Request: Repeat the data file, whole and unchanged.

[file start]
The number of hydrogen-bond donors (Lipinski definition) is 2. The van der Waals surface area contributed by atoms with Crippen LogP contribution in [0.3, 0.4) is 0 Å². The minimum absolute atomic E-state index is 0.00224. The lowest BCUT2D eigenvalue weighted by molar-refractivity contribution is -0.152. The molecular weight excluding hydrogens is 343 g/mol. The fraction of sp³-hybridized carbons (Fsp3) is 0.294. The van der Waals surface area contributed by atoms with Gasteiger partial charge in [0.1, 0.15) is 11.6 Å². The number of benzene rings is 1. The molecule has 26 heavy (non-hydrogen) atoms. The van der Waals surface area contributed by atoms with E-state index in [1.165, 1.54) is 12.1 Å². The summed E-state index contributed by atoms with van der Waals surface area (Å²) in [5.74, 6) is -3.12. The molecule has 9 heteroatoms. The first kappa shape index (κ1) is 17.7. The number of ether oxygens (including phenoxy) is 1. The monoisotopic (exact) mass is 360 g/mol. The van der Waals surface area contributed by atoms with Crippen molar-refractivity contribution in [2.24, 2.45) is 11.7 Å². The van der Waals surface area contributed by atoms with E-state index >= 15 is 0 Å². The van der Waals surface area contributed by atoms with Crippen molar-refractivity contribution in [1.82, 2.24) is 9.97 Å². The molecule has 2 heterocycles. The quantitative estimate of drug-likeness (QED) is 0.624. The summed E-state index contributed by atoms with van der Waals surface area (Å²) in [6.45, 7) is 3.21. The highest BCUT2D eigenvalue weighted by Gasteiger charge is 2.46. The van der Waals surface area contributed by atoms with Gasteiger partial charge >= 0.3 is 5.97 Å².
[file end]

The number of hydrogen-bond donors (Lipinski definition) is 2. The van der Waals surface area contributed by atoms with Crippen LogP contribution in [0.3, 0.4) is 0 Å². The minimum absolute atomic E-state index is 0.00224. The lowest BCUT2D eigenvalue weighted by molar-refractivity contribution is -0.152. The molecular weight excluding hydrogens is 343 g/mol. The fraction of sp³-hybridized carbons (Fsp3) is 0.294. The van der Waals surface area contributed by atoms with Gasteiger partial charge in [0.1, 0.15) is 11.6 Å². The number of benzene rings is 1. The molecule has 26 heavy (non-hydrogen) atoms. The van der Waals surface area contributed by atoms with E-state index in [1.165, 1.54) is 12.1 Å². The summed E-state index contributed by atoms with van der Waals surface area (Å²) in [5.74, 6) is -3.12. The molecule has 9 heteroatoms. The first kappa shape index (κ1) is 17.7. The number of ether oxygens (including phenoxy) is 1. The monoisotopic (exact) mass is 360 g/mol. The van der Waals surface area contributed by atoms with Crippen molar-refractivity contribution in [2.24, 2.45) is 11.7 Å². The van der Waals surface area contributed by atoms with E-state index >= 15 is 0 Å². The van der Waals surface area contributed by atoms with Crippen molar-refractivity contribution in [1.82, 2.24) is 9.97 Å². The molecule has 2 heterocycles. The quantitative estimate of drug-likeness (QED) is 0.624. The summed E-state index contributed by atoms with van der Waals surface area (Å²) in [6.45, 7) is 3.21. The highest BCUT2D eigenvalue weighted by Gasteiger charge is 2.46. The van der Waals surface area contributed by atoms with Gasteiger partial charge >= 0.3 is 5.97 Å².